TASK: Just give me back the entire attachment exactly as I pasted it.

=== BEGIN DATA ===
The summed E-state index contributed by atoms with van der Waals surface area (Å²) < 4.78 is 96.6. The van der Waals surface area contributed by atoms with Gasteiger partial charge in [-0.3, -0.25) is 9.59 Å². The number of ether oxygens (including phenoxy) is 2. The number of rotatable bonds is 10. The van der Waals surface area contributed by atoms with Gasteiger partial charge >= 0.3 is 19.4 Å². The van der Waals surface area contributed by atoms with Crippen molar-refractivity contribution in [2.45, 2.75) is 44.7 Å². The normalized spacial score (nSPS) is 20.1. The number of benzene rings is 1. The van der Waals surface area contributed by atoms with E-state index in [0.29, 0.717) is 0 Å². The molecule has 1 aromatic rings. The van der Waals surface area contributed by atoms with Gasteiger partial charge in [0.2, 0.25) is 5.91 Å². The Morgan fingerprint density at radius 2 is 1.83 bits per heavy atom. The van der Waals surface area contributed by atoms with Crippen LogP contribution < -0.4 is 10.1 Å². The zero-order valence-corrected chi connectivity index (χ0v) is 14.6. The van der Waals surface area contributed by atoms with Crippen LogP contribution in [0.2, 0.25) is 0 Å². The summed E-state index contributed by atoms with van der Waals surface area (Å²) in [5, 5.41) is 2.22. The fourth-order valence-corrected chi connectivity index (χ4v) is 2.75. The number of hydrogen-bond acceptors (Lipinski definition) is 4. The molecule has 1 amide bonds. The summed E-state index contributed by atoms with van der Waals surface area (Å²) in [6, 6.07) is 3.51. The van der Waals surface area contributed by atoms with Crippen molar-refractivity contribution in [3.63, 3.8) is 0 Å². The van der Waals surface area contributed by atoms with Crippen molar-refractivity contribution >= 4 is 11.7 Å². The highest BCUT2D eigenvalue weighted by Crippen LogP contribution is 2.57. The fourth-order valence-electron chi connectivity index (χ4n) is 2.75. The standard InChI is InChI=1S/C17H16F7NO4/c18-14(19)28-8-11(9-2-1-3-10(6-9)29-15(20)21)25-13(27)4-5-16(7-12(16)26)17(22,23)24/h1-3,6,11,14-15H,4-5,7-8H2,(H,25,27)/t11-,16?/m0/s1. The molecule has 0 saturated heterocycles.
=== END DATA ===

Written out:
The summed E-state index contributed by atoms with van der Waals surface area (Å²) < 4.78 is 96.6. The van der Waals surface area contributed by atoms with Gasteiger partial charge in [-0.3, -0.25) is 9.59 Å². The number of ether oxygens (including phenoxy) is 2. The number of rotatable bonds is 10. The van der Waals surface area contributed by atoms with Gasteiger partial charge >= 0.3 is 19.4 Å². The van der Waals surface area contributed by atoms with Crippen molar-refractivity contribution in [2.45, 2.75) is 44.7 Å². The normalized spacial score (nSPS) is 20.1. The number of benzene rings is 1. The van der Waals surface area contributed by atoms with E-state index in [0.29, 0.717) is 0 Å². The molecule has 1 aromatic rings. The van der Waals surface area contributed by atoms with Gasteiger partial charge in [0.2, 0.25) is 5.91 Å². The Morgan fingerprint density at radius 2 is 1.83 bits per heavy atom. The van der Waals surface area contributed by atoms with Crippen LogP contribution < -0.4 is 10.1 Å². The zero-order valence-corrected chi connectivity index (χ0v) is 14.6. The van der Waals surface area contributed by atoms with Crippen LogP contribution in [0.2, 0.25) is 0 Å². The summed E-state index contributed by atoms with van der Waals surface area (Å²) in [5, 5.41) is 2.22. The fourth-order valence-corrected chi connectivity index (χ4v) is 2.75. The number of hydrogen-bond acceptors (Lipinski definition) is 4. The molecule has 1 amide bonds. The summed E-state index contributed by atoms with van der Waals surface area (Å²) in [6, 6.07) is 3.51. The van der Waals surface area contributed by atoms with Crippen molar-refractivity contribution in [3.63, 3.8) is 0 Å². The van der Waals surface area contributed by atoms with Crippen molar-refractivity contribution >= 4 is 11.7 Å². The highest BCUT2D eigenvalue weighted by Crippen LogP contribution is 2.57. The fourth-order valence-electron chi connectivity index (χ4n) is 2.75. The standard InChI is InChI=1S/C17H16F7NO4/c18-14(19)28-8-11(9-2-1-3-10(6-9)29-15(20)21)25-13(27)4-5-16(7-12(16)26)17(22,23)24/h1-3,6,11,14-15H,4-5,7-8H2,(H,25,27)/t11-,16?/m0/s1. The molecule has 0 saturated heterocycles.